TALLINN - SEB economic analyst Ruta Arumae said that the cause of the low economic growth levels in the second quarter, a quarter-on-quarter growth of 0.1 percent and year-on-year growth of 1.3 percent, was not caused just by exterior factors, but also by domestic factors, reports Public Broadcasting.
Arumae said that Estonia’s economic growth fell in the second quarter to a level that is usual for the old, slow and stagnated Europe, but Estonia is not yet in a state where future growth is of no interest.
“Undoubtedly Estonia’s low economic growth can be, and has to be, associated with the weakness of the foreign environment. But if we look at figures now more seriously, we can find a rather strong export growth figure: 8 percent. Thus not all guilt belongs to the foreign environment,” said Arumae. Although Finland’s economic fall is 2 percent already, exports have survived well so far.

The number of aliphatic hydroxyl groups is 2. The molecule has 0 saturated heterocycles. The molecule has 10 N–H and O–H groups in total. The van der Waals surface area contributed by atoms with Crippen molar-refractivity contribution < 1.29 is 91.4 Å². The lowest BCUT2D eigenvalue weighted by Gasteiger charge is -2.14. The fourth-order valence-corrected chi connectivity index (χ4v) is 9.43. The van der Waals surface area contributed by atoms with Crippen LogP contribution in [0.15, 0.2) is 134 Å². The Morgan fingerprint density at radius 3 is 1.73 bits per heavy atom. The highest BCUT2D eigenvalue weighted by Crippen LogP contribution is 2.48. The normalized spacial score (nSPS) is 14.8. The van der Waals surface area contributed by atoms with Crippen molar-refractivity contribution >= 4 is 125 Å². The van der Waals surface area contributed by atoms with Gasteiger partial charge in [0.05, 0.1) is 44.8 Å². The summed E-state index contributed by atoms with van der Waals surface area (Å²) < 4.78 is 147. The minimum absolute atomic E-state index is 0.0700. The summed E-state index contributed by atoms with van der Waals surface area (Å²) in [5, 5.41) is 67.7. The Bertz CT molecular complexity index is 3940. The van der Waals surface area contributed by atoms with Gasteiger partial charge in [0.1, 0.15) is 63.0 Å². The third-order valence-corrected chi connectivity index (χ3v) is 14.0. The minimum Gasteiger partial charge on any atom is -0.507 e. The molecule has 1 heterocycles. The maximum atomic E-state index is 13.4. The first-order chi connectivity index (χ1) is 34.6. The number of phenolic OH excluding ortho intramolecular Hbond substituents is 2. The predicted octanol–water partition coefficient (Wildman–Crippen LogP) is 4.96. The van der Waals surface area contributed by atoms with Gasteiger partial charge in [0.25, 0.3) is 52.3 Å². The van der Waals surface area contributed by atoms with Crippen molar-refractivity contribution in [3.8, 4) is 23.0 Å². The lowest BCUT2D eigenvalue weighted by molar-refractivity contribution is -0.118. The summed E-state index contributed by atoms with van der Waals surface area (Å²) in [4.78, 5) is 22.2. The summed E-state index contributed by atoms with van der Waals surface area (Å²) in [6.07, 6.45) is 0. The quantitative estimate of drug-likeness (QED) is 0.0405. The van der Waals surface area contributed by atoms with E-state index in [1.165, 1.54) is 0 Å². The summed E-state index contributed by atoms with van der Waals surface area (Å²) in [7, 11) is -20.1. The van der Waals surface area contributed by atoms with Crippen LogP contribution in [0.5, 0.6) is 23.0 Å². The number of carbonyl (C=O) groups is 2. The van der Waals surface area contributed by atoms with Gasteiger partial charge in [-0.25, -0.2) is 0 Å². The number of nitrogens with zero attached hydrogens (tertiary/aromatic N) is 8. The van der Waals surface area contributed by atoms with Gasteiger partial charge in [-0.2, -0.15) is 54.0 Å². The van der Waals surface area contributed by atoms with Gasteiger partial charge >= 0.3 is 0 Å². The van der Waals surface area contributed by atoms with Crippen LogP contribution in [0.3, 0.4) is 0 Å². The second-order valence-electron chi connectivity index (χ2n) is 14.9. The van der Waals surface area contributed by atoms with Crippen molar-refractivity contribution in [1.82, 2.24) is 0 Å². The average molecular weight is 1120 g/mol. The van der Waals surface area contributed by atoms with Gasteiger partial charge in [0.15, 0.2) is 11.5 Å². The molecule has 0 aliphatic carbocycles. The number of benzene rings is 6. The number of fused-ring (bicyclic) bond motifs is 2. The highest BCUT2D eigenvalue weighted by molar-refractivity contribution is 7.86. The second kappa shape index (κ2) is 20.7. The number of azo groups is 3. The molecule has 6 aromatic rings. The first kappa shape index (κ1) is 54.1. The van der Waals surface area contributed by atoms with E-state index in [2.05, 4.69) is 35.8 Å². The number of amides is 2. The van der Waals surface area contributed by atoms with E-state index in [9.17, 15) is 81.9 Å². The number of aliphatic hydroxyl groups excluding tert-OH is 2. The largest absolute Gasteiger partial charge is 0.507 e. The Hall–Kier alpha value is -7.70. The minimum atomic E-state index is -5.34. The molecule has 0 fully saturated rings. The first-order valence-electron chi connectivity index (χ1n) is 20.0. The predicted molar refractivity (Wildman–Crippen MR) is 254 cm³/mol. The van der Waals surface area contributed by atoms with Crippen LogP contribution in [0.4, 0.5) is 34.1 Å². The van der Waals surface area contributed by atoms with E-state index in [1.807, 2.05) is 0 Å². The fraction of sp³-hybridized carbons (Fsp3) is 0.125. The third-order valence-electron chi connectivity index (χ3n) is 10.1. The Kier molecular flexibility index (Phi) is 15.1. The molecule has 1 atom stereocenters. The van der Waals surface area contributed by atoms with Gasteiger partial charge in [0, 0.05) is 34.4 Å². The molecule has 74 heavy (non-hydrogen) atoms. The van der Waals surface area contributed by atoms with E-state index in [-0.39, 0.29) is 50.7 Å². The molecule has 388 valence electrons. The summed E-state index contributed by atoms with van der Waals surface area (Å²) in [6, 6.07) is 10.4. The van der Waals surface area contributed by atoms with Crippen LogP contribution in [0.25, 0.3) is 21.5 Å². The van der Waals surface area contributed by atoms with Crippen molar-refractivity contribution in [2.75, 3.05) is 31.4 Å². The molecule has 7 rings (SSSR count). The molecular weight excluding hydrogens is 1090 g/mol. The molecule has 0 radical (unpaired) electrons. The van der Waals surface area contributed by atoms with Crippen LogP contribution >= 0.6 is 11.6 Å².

She said that domestic factors must also be behind the weakness of the economy, which in turn is the logical result of the lengthy foreign recession.” Most likely the fall of investments continued in the second quarter, which on the one hand can be explained by the fact that an extraordinary amount of investments were made last year, both by the state sector and the private sector and this year both extraordinary investments have disappeared. Ordinary investments have been most likely reduced since the outlook for the future doesn’t look as good as it may have seemed last year, on a background of rather deceiving economic growth figures,” she explained.